Big Fat Liar is a comedy obviously geared towards the PG kiddie audience. It stars child actors Frankie Muniz from Malcolm in the Middle and Nickelodeon’s Amanda Byrnes, and has a storyline explained from an extremely kid-centric point of view. Nevertheless, it quite amusingly showcases a standoff between adults and children, with the grown-ups scoffing at the younger generation and refusing to take them seriously, only to find themselves very sorry that they ever messed with these precocious pre-teens.
Muniz plays Jason Shepherd, a smart-alecky 14-year-old with a fast mouth that continually spouts out outrageous lies. He especially has a forte for conjuring up crazy excuses on why he didn’t do his homework. All of his classmates are amused by his elaborate fabrications, but his teacher has had enough. She gives him an ultimatum: either turn in his writing assignment or fail class and repeat it in summer school.
Horrified at the threat of being deprived of his summer, Jason shapes up and ambitiously cranks out a creative story titled “Big Fat Liar.” While he rushes to turn it in, a limo rams into him and sends his homework papers flying. Inside is Marty Wolf (Paul Giamatti), an extreme caricaturization of a sleazy Hollywood producer — vain, self-centered, and superglued to his cell phone. Experiencing a dry spell in hit movies, Wolf takes one look at Jason’s story and steals it. Once Jason realizes the theft, it’s too late and he comes to his teacher empty-handed. Like the boy who cried wolf, he tries to explain what happened, but nobody bothers to believe Jason anymore.
But this particular “lie” has cost him big time. He has to spend his vacation doing work and, worst of all, his parents say they can’t trust him anymore. With his summer and integrity on the line, Jason is determined to redeem himself and force the truth out of Wolf. He and his pal Kaylie head down to Los Angeles and race around glitzy Tinseltown in search of Wolf’s whereabouts. There, they make his life a living hell and won’t let up until they get what they want — the truth.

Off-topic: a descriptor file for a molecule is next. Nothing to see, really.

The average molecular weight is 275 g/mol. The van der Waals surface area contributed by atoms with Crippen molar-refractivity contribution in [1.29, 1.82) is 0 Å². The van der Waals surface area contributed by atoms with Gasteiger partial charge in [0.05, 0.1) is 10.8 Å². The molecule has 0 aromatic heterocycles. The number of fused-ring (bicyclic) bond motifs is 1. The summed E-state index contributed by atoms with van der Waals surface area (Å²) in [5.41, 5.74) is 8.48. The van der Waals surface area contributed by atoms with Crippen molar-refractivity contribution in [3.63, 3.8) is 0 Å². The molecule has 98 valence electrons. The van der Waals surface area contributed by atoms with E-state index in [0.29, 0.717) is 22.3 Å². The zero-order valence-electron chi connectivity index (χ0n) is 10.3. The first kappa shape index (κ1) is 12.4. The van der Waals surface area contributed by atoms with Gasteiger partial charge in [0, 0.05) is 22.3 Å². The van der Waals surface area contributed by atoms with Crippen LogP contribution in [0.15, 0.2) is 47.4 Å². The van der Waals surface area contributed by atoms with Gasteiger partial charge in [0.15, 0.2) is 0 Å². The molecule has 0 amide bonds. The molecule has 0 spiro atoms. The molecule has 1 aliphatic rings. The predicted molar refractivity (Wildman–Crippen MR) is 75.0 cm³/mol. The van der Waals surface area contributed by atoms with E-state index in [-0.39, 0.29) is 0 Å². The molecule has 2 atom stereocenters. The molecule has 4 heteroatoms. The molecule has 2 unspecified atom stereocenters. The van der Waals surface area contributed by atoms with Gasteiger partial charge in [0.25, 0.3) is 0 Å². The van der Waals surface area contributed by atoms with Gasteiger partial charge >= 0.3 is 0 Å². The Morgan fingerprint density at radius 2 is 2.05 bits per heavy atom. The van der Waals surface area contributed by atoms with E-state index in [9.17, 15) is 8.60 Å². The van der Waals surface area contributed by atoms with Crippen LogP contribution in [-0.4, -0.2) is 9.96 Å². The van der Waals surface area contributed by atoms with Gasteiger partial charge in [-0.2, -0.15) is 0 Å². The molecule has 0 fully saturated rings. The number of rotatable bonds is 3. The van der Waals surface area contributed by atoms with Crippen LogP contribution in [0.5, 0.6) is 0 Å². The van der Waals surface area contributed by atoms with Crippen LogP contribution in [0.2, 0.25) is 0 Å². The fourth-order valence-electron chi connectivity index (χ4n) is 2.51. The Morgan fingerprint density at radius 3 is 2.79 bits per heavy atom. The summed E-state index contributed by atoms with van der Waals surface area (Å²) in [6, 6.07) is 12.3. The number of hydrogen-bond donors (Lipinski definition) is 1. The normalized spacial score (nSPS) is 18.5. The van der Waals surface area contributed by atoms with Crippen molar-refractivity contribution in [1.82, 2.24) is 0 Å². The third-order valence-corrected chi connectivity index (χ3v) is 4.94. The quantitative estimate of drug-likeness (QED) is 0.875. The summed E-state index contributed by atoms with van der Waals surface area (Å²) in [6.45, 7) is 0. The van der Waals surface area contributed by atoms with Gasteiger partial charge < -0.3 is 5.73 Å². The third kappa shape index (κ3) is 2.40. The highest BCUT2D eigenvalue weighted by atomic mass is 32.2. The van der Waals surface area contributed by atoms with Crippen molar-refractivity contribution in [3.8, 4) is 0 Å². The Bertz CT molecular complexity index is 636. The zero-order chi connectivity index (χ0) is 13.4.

While most of the humor is geared toward younger audiences, it deftly brings to the table issues that we all faced as kids. At one time or another nobody let us do anything or took us seriously because we were “too little,” and so we can feel and relate to Jason’s frustrations when the grownups underestimate or misunderstand him. Muniz portrays these dilemmas perfectly, nicely balancing the comic with an even dose of sincerity and vulnerability that makes his character so charismatic and sympathetic, despite his pathological lying and troublemaking. He and sidekick Byrnes also have a noticeable onscreen chemistry and remarkable comedic timing that allow them to pull off the action-packed, gag-driven scenes with ease. The film’s mockery of the superficiality of Hollywood is also hilarious, inspiring laughs with its stereotypes of the vain, money-driven, brown-nosing movie industry.
Having child stars might turn some off to the film, but viewers should give it a chance. You’ll be touched by the kids’ struggles to prove themselves worthy of the grownups, and you just might find yourself laughing at some of the slap-stick comedic action.
Archived article by Sherry Jun